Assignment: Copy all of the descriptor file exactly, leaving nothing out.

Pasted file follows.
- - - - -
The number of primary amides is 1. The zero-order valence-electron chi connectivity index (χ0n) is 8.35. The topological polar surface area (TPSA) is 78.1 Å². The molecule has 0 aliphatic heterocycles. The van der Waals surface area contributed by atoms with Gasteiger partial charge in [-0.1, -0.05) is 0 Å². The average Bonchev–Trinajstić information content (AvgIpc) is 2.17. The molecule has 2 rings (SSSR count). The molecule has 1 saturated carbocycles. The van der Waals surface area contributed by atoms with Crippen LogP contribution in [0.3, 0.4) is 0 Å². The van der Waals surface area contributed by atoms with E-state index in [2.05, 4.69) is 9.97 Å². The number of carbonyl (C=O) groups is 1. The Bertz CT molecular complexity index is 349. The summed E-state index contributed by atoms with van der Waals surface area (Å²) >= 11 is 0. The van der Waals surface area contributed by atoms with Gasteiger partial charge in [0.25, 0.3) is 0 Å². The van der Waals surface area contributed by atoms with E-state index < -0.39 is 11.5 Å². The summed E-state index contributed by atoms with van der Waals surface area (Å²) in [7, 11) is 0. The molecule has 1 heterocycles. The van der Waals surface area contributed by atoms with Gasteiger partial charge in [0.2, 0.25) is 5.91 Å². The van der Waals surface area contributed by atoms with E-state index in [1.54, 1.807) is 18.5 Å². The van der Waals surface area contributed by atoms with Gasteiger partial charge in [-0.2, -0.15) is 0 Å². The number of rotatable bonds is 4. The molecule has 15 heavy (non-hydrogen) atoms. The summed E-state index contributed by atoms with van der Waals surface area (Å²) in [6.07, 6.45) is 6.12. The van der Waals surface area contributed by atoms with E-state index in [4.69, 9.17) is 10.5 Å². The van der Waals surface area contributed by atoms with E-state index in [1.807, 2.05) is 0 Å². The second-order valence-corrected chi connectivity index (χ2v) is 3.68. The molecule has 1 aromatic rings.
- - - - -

The number of primary amides is 1. The zero-order valence-electron chi connectivity index (χ0n) is 8.35. The topological polar surface area (TPSA) is 78.1 Å². The molecule has 0 aliphatic heterocycles. The van der Waals surface area contributed by atoms with Gasteiger partial charge in [-0.1, -0.05) is 0 Å². The average Bonchev–Trinajstić information content (AvgIpc) is 2.17. The molecule has 2 rings (SSSR count). The molecule has 1 saturated carbocycles. The van der Waals surface area contributed by atoms with Crippen LogP contribution in [0.3, 0.4) is 0 Å². The van der Waals surface area contributed by atoms with E-state index in [2.05, 4.69) is 9.97 Å². The number of carbonyl (C=O) groups is 1. The Bertz CT molecular complexity index is 349. The summed E-state index contributed by atoms with van der Waals surface area (Å²) >= 11 is 0. The van der Waals surface area contributed by atoms with Gasteiger partial charge in [0.25, 0.3) is 0 Å². The van der Waals surface area contributed by atoms with E-state index < -0.39 is 11.5 Å². The summed E-state index contributed by atoms with van der Waals surface area (Å²) in [7, 11) is 0. The molecule has 1 heterocycles. The van der Waals surface area contributed by atoms with Gasteiger partial charge in [0.2, 0.25) is 5.91 Å². The van der Waals surface area contributed by atoms with E-state index in [1.54, 1.807) is 18.5 Å². The van der Waals surface area contributed by atoms with Gasteiger partial charge in [-0.2, -0.15) is 0 Å². The number of rotatable bonds is 4. The molecule has 15 heavy (non-hydrogen) atoms. The summed E-state index contributed by atoms with van der Waals surface area (Å²) in [6.07, 6.45) is 6.12. The van der Waals surface area contributed by atoms with E-state index in [4.69, 9.17) is 10.5 Å². The van der Waals surface area contributed by atoms with E-state index in [1.807, 2.05) is 0 Å². The second-order valence-corrected chi connectivity index (χ2v) is 3.68. The molecule has 1 aromatic rings.